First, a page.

As I’ve mentioned a couple of times this morning, Red Sox owner John Henry and team CEO Lary Lucchino sat down for an interview on WEEI this morning and offered up all manner of postmortem on the Red Sox’ 2011 season and some glimpses into the future as well. Here is audio of the entire interview. Among the highlights:
- When asked about Theo Epstein’s future, Henry said “I think there’s a certain shelf life in these jobs,” and would not say whether or not he’s granted the Cubs’ request to speak to Epstein. Lucchino said “this is one subject we don’t believe needs full disclosure.” Overall they provided no clarity on whether Epstein returns. Still, the idea that Epstein could go to the Cubs seemed crazy a few weeks ago. Seems way less crazy now.
- Henry said the decision for Terry Francona to leave wasn’t a mutual one, but that’s because they didn’t get the chance to make it mutual. Francona wanted out and told team brass that before there was a chance to consider it. Henry added, however, that it was very likely that they would have reached the same conclusion and that Francona would have been gone anyway.
- Lucchino said the team is “knee deep” in the process of hiring a replacement for Francona.
- Lucchino was asked about the drinking in the clubhouse stuff and said that the front office disapproved of that. That said “we’re still trying to dig in to find out how pervasive it was, how extensive it was, and not try to superficially conclude it was a major factor in anything.”
Nothing really shocking here. Francona was going to go anyway, it seemed. Theo could easily go. No one is overreacting to the late-season collapse or the media hype about fat, drunk ballplayers and clubhouse chaos. Just sounds like any team picking up the pieces of what for them was a failed season and trying to move forward.
It was assumed already, but Mike Scioscia made it official during Monday’s press conference for new general manager Billy Eppler that he will return as Angels manager in 2016.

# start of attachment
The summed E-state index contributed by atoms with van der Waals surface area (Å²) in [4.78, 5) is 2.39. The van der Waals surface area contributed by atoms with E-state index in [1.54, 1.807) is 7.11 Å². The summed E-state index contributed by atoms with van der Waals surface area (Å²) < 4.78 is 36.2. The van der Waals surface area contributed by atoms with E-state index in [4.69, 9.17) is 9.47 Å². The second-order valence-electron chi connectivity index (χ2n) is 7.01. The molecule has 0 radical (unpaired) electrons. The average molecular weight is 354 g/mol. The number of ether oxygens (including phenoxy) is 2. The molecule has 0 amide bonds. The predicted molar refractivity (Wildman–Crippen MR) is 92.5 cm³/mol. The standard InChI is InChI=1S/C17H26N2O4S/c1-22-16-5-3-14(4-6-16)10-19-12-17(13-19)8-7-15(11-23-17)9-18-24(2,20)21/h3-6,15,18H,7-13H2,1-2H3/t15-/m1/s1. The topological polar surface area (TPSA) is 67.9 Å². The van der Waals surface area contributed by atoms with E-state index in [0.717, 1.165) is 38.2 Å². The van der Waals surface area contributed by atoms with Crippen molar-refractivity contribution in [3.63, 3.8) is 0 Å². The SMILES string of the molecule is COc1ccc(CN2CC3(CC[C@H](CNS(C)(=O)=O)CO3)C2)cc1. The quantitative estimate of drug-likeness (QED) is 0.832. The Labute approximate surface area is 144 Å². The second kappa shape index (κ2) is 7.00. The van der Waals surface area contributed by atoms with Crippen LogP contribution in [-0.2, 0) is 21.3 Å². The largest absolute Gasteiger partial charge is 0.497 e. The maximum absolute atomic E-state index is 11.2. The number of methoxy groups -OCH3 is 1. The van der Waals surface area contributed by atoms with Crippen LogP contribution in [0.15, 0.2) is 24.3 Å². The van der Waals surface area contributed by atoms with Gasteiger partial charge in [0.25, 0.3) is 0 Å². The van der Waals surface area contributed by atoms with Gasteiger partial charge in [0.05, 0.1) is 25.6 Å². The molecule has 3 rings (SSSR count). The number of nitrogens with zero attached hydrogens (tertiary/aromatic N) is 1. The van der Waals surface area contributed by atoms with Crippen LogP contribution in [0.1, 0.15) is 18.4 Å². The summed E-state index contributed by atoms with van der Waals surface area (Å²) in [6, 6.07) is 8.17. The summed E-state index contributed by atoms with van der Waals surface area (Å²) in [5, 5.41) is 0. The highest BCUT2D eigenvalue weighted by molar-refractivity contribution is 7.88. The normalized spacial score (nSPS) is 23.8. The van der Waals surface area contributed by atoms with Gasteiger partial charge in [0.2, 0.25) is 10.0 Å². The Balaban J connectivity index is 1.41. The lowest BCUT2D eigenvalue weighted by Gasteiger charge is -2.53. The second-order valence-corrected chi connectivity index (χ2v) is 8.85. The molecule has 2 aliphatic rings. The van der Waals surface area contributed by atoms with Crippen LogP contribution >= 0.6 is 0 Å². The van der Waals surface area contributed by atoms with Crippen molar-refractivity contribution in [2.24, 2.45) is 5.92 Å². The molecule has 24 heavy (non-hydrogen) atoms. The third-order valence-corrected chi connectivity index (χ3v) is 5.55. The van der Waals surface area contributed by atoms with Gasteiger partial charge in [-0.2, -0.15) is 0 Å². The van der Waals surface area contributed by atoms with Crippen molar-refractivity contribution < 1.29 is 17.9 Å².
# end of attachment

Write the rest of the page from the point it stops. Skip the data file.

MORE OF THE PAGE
Scioscia, the longest-tenured manager in the majors, has been at the helm with the Angels since 2000. There was a clause in his contract which allowed him to opt out after the 2015 season, but he has decided to stay put. He still has three years and $15 million on his contract, which runs through 2018.
Jerry Dipoto resigned as Angels general manager in July amid tension with Scioscia, so there were naturally questions today about what to expect with first-time GM Eppler in the fold. According to David Adler of MLB.com, Scioscia isn’t concerned.
“I think we’re going to mesh very well,” Scioscia said. “If we adjust, or maybe he adjusts to some of the things, there’s going to be collaboration that’s going to make us better.”
Eppler is the fourth general manager during Scioscia’s tenure with the team.
After winning the AL West last season, the Angels finished 85-77 this season and narrowly missed the playoffs. The team hasn’t won a postseason game since 2009.
Astros center fielder Carlos Gomez sat out the final series of the regular season in order to rest a strained left intercostal muscle, but there was good news coming out of a workout today in advance of Tuesday’s Wild Card game vs. the Yankees.
This has been a lingering issue for Gomez, who missed 13 straight games with the injury last month. He aggravated the strain on a throw to home plate last Wednesday and was forced to sit while the Astros fought to keep their season alive. Astros manager A.J. Hinch told reporters last week that Gomez’s injury would typically take 45-50 days to recover from, so it’s fair to wonder how productive he can be during the postseason.
Gomez mostly struggled after coming over from the Brewers at the trade deadline, batting .242 with four home runs and a .670 OPS over 41 games.